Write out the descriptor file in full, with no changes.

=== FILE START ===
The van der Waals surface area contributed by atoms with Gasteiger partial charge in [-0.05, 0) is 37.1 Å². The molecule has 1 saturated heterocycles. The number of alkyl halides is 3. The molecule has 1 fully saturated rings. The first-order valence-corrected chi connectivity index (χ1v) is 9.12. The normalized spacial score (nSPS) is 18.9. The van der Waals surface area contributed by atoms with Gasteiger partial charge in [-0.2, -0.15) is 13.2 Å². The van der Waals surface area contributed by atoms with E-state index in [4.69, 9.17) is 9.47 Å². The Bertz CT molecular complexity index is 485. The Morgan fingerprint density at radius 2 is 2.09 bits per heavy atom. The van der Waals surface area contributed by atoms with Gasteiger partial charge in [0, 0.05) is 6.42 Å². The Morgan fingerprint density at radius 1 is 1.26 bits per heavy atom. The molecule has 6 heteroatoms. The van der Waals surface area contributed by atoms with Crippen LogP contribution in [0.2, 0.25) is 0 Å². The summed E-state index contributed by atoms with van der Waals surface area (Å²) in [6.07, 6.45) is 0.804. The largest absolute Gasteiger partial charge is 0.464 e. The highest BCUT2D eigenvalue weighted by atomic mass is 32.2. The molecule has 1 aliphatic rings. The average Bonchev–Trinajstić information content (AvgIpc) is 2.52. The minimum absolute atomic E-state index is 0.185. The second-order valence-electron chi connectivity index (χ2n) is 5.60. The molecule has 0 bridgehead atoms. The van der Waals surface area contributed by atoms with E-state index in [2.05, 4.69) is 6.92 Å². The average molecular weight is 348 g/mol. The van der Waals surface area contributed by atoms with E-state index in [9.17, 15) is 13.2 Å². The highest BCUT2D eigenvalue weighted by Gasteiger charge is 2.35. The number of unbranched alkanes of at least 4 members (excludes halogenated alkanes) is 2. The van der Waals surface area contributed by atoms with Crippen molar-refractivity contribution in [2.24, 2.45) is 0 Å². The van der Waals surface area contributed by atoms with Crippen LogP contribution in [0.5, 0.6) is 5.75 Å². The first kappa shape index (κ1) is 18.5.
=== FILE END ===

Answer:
The van der Waals surface area contributed by atoms with Gasteiger partial charge in [-0.05, 0) is 37.1 Å². The molecule has 1 saturated heterocycles. The number of alkyl halides is 3. The molecule has 1 fully saturated rings. The first-order valence-corrected chi connectivity index (χ1v) is 9.12. The normalized spacial score (nSPS) is 18.9. The van der Waals surface area contributed by atoms with Gasteiger partial charge in [-0.2, -0.15) is 13.2 Å². The van der Waals surface area contributed by atoms with E-state index in [4.69, 9.17) is 9.47 Å². The Bertz CT molecular complexity index is 485. The Morgan fingerprint density at radius 2 is 2.09 bits per heavy atom. The van der Waals surface area contributed by atoms with Gasteiger partial charge in [0, 0.05) is 6.42 Å². The Morgan fingerprint density at radius 1 is 1.26 bits per heavy atom. The molecule has 6 heteroatoms. The van der Waals surface area contributed by atoms with Crippen LogP contribution in [0.2, 0.25) is 0 Å². The summed E-state index contributed by atoms with van der Waals surface area (Å²) in [6.07, 6.45) is 0.804. The largest absolute Gasteiger partial charge is 0.464 e. The highest BCUT2D eigenvalue weighted by atomic mass is 32.2. The molecule has 1 aliphatic rings. The average Bonchev–Trinajstić information content (AvgIpc) is 2.52. The minimum absolute atomic E-state index is 0.185. The second-order valence-electron chi connectivity index (χ2n) is 5.60. The molecule has 0 bridgehead atoms. The van der Waals surface area contributed by atoms with E-state index in [2.05, 4.69) is 6.92 Å². The average molecular weight is 348 g/mol. The van der Waals surface area contributed by atoms with E-state index in [9.17, 15) is 13.2 Å². The highest BCUT2D eigenvalue weighted by Gasteiger charge is 2.35. The number of unbranched alkanes of at least 4 members (excludes halogenated alkanes) is 2. The van der Waals surface area contributed by atoms with Crippen molar-refractivity contribution in [2.24, 2.45) is 0 Å². The van der Waals surface area contributed by atoms with Crippen LogP contribution in [0.5, 0.6) is 5.75 Å². The first kappa shape index (κ1) is 18.5.